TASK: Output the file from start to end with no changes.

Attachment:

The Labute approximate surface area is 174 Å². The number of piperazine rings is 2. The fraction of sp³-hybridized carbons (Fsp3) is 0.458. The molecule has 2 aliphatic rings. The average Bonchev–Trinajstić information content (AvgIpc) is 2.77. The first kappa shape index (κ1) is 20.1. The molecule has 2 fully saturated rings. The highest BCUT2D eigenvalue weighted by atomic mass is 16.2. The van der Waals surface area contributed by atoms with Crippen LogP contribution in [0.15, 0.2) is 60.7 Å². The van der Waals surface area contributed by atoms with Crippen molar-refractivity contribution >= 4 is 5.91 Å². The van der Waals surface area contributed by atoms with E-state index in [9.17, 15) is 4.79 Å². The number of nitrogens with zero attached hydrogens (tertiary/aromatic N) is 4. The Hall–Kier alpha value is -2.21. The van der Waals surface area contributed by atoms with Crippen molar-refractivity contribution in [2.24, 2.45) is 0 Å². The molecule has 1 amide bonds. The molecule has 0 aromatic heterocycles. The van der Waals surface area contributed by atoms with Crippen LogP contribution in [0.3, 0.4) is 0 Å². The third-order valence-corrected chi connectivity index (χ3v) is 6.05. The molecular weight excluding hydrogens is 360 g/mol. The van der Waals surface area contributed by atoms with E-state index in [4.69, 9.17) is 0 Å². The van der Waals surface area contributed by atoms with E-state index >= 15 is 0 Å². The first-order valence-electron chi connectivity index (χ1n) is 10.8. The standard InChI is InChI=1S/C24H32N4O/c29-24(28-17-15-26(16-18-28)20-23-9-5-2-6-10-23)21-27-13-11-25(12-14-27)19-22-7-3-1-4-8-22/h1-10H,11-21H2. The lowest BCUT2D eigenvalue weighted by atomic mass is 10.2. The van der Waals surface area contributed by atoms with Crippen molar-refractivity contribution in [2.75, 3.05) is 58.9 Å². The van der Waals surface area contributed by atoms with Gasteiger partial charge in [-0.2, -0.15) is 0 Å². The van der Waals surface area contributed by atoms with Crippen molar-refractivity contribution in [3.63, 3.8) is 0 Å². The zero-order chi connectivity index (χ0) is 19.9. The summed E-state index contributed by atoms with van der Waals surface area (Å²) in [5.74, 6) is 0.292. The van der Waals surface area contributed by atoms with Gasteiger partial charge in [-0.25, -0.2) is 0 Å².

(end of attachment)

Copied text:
The Labute approximate surface area is 174 Å². The number of piperazine rings is 2. The fraction of sp³-hybridized carbons (Fsp3) is 0.458. The molecule has 2 aliphatic rings. The average Bonchev–Trinajstić information content (AvgIpc) is 2.77. The first kappa shape index (κ1) is 20.1. The molecule has 2 fully saturated rings. The highest BCUT2D eigenvalue weighted by atomic mass is 16.2. The van der Waals surface area contributed by atoms with Crippen LogP contribution in [0.15, 0.2) is 60.7 Å². The van der Waals surface area contributed by atoms with Crippen molar-refractivity contribution >= 4 is 5.91 Å². The van der Waals surface area contributed by atoms with E-state index in [9.17, 15) is 4.79 Å². The number of nitrogens with zero attached hydrogens (tertiary/aromatic N) is 4. The Hall–Kier alpha value is -2.21. The van der Waals surface area contributed by atoms with Crippen molar-refractivity contribution in [2.24, 2.45) is 0 Å². The molecule has 1 amide bonds. The molecule has 0 aromatic heterocycles. The van der Waals surface area contributed by atoms with Crippen LogP contribution in [0.3, 0.4) is 0 Å². The third-order valence-corrected chi connectivity index (χ3v) is 6.05. The molecular weight excluding hydrogens is 360 g/mol. The van der Waals surface area contributed by atoms with E-state index in [4.69, 9.17) is 0 Å². The van der Waals surface area contributed by atoms with E-state index >= 15 is 0 Å². The first-order valence-electron chi connectivity index (χ1n) is 10.8. The standard InChI is InChI=1S/C24H32N4O/c29-24(28-17-15-26(16-18-28)20-23-9-5-2-6-10-23)21-27-13-11-25(12-14-27)19-22-7-3-1-4-8-22/h1-10H,11-21H2. The lowest BCUT2D eigenvalue weighted by atomic mass is 10.2. The van der Waals surface area contributed by atoms with Crippen molar-refractivity contribution in [2.75, 3.05) is 58.9 Å². The van der Waals surface area contributed by atoms with Gasteiger partial charge in [-0.2, -0.15) is 0 Å². The van der Waals surface area contributed by atoms with Crippen molar-refractivity contribution in [3.63, 3.8) is 0 Å². The zero-order chi connectivity index (χ0) is 19.9. The summed E-state index contributed by atoms with van der Waals surface area (Å²) in [5.74, 6) is 0.292. The van der Waals surface area contributed by atoms with Gasteiger partial charge in [-0.25, -0.2) is 0 Å².